Starting out as a Science Comic
A massive thank you to Kip Heath for being our first every guest blog on Girlymicrobiologist. If you have something you would like to share with me (Girlymicro) and the world, drop me a line and we’ll see what we can do. Now over to Kip…
For a number of reasons 2019 was a very difficult year for me. In December 2019 I started a new job and, like many others, used the arbitrarily selected day of January 1 2020 to set a collection of resolutions to improve my life. A few weeks later I was at the London STEM Ambassador Forum event and saw Dr Steve Cross speak about Science Showoff.
The following week Steve asked on Twitter if anyone was interested in performing at a Science Showoff in St Albans. Why not? I thought and signed up. I’m still not sure quite what possessed me to do it. A few weeks later I would be standing in a toilet cubicle in St Alban’s museum, desperately fighting the urge to throw up, as I remembered several very important things:
- I had no experience and no flipping idea what I was doing.
- No one in my life has ever implied I was particularly funny.
- Public speaking of any kind makes me feel vaguely ill.
By this point it was a little late to back out and escaping from a converted magistrate’s court (which was now a café and event venue) was a little tricky. After the first act, I was announced and the crowd cheered as I clambered into the dock with all the elegance of a newborn giraffe.
With nothing else for it, I introduced myself. ‘Hi, my name is Kip Heath and I’m a healthcare scientist. For those that don’t know (and why would you?) it means that I work in an NHS laboratory doing 80% of the work in diagnosing a patient, so a doctor can come along and take 100% of the credit.’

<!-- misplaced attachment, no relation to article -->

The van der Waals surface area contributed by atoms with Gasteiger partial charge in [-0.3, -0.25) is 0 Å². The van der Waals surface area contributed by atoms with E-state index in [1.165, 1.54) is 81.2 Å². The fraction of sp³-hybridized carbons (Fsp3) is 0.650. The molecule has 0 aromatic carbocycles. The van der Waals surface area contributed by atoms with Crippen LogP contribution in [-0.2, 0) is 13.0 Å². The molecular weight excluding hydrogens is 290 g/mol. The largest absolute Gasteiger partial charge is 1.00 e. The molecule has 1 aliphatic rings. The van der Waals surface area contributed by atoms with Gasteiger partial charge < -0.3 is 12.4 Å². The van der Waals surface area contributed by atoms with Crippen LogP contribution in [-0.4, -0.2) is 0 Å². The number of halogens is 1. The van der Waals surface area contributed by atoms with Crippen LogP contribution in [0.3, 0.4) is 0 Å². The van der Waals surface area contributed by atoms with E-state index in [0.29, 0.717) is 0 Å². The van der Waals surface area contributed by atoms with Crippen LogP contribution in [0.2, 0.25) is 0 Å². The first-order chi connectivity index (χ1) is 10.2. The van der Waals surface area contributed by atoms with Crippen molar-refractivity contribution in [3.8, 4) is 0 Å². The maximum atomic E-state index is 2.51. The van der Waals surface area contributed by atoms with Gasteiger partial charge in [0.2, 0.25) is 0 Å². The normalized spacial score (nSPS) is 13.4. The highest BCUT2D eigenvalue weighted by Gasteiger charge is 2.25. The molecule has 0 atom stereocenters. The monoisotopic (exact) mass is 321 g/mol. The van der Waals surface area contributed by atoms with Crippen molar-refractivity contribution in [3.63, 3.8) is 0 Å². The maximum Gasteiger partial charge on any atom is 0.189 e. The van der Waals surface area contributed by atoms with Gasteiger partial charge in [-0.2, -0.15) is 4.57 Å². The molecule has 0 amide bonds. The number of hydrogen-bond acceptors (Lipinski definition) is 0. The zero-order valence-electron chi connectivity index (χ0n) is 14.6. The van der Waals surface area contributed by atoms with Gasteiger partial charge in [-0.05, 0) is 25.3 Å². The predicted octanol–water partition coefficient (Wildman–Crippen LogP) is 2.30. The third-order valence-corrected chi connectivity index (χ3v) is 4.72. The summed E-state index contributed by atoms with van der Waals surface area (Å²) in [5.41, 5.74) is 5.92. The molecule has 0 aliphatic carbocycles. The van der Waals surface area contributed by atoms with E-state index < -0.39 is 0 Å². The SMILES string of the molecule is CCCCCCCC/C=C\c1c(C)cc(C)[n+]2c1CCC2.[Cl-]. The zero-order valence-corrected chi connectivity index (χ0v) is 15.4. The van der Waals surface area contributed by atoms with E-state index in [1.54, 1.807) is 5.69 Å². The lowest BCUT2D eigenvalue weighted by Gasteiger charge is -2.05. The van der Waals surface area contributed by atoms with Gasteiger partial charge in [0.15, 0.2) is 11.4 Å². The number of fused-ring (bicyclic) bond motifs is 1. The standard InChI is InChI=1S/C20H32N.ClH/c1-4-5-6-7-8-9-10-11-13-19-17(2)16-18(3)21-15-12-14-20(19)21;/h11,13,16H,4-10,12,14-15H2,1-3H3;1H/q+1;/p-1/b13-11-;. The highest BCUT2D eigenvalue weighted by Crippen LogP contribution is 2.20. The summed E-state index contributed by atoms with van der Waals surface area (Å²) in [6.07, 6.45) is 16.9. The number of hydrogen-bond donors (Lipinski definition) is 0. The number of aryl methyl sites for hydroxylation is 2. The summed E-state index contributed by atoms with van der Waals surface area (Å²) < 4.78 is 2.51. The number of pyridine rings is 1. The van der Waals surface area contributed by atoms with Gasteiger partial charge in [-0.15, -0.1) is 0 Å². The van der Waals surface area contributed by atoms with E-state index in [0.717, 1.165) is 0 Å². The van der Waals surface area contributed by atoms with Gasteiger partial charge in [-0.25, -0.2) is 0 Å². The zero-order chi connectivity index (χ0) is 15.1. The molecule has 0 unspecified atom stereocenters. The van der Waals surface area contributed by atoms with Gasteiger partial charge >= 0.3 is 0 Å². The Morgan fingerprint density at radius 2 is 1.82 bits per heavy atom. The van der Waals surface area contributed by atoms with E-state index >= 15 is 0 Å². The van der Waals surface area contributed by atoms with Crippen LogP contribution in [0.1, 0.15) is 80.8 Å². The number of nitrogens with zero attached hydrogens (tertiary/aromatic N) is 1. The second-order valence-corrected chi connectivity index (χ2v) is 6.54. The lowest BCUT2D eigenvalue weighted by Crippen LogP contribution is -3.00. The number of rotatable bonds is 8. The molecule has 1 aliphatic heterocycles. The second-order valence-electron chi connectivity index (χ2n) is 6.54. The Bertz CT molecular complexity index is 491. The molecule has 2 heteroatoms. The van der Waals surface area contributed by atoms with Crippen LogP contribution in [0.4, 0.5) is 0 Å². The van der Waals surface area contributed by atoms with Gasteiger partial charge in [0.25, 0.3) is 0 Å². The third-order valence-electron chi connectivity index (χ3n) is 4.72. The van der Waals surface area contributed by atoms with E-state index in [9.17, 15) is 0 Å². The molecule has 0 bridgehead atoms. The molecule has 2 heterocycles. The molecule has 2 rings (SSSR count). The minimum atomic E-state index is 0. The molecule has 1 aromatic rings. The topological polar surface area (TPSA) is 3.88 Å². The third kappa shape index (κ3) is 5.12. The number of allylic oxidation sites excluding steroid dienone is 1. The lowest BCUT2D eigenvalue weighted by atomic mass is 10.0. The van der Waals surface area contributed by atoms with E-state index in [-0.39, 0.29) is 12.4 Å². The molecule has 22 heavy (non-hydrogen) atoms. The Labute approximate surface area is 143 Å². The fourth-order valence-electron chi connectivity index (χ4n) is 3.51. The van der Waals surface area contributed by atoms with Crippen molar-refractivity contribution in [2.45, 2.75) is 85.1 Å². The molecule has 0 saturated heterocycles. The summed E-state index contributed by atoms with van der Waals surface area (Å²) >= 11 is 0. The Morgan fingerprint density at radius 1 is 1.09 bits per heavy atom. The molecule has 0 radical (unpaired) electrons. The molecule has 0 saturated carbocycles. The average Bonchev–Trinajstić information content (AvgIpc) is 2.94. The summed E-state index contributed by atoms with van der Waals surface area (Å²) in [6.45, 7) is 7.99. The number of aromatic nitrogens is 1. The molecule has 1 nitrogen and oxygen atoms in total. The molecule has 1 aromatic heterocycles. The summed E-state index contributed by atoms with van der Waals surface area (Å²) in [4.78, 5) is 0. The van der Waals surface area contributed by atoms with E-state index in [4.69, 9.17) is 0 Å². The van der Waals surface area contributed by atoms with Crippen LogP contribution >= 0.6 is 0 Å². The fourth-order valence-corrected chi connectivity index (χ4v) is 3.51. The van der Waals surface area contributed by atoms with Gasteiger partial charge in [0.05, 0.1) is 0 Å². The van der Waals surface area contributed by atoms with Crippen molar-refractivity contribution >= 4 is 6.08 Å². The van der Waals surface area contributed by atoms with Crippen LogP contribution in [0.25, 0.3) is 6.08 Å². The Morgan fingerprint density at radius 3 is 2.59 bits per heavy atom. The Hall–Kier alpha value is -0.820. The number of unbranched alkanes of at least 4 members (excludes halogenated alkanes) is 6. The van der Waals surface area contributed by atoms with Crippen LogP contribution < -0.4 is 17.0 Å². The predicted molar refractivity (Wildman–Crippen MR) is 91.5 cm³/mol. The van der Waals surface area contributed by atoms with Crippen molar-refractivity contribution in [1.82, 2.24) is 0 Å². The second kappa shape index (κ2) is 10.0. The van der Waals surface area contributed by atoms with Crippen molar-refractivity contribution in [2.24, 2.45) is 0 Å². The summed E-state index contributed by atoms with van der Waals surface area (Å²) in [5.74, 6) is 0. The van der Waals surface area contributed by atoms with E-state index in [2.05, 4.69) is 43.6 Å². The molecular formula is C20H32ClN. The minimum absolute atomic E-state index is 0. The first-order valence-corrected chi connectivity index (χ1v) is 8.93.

And people laughed!
I don’t remember much of the rest of set but when I finished I felt a rush of adrenaline. I left feeling that this is something I wanted to do again, and that all of the other performers were friendly, welcoming and supportive. So I continued, and in September 2020 I was selected for the Talent Factory which is a year-long communication and performance development scheme.
This seemed like a great way to raise the profile of healthcare scientists and I desperately wanted to share what I had discovered with others in my field. Plus, I was really keen to get some training in the hope I would one day seem competent. So I applied for a public engagement grant from the Society for Applied Microbiology. They were wonderful enough to support my crazy plan and we had a science comedy training session on Monday 12 October 2020. I was thrilled to see there was a fair amount of interest and it was fully booked.
Now that we had the training, it was time for the show! National Pathology Week seemed like a great backdrop, and I was thrilled that we managed a full line-up with people who had attended the training. This included my ever supportive boss, who I am grateful is always there for me. (And I’m not just saying that because this is her blog!)
We set a date of Friday 6th November and opened up an Eventbrite for tickets. By the day over 100 people had booked and bookings kept trickling in. It was incredible, but also terrifying. I have a habit of planning for the worst, so I started to panic about technical issues and performers dropping out at the last minute.
Steve set up the livestream on YouTube (saving me from the stress) and at 7pm all of the performers met online. We had performers, we had a functioning YouTube stream, and – not long after – we had an audience!
As the person who organised the event, I was up first. Performing comedy online is very different to performing live. It’s almost impossible to read the room which can be difficult, and I find that I am much more likely to rely on my notes, which can lead to sounding as if I’m just reading the set. Probably because that’s exactly what I’m doing.
Still, what it meant was that once I was done I could sit back and enjoy the other performances. And they were brilliant. From comparing Immunology to the mafia, or an entire bakery’s worth of doughnut puns in one set, everyone was fabulous.
We were popular, too. There were 70 devices logged into the live stream on the night, and over 300 views of the show on YouTube over the weekend. It surpassed all of my expectations and I am thrilled to have been able to share the experience with others in my profession.
If you’re a healthcare scientist and this sounds like something you’d be interested in – drop me a message on Twitter (@miceheath).
All opinions on this blog are those of Girlymicro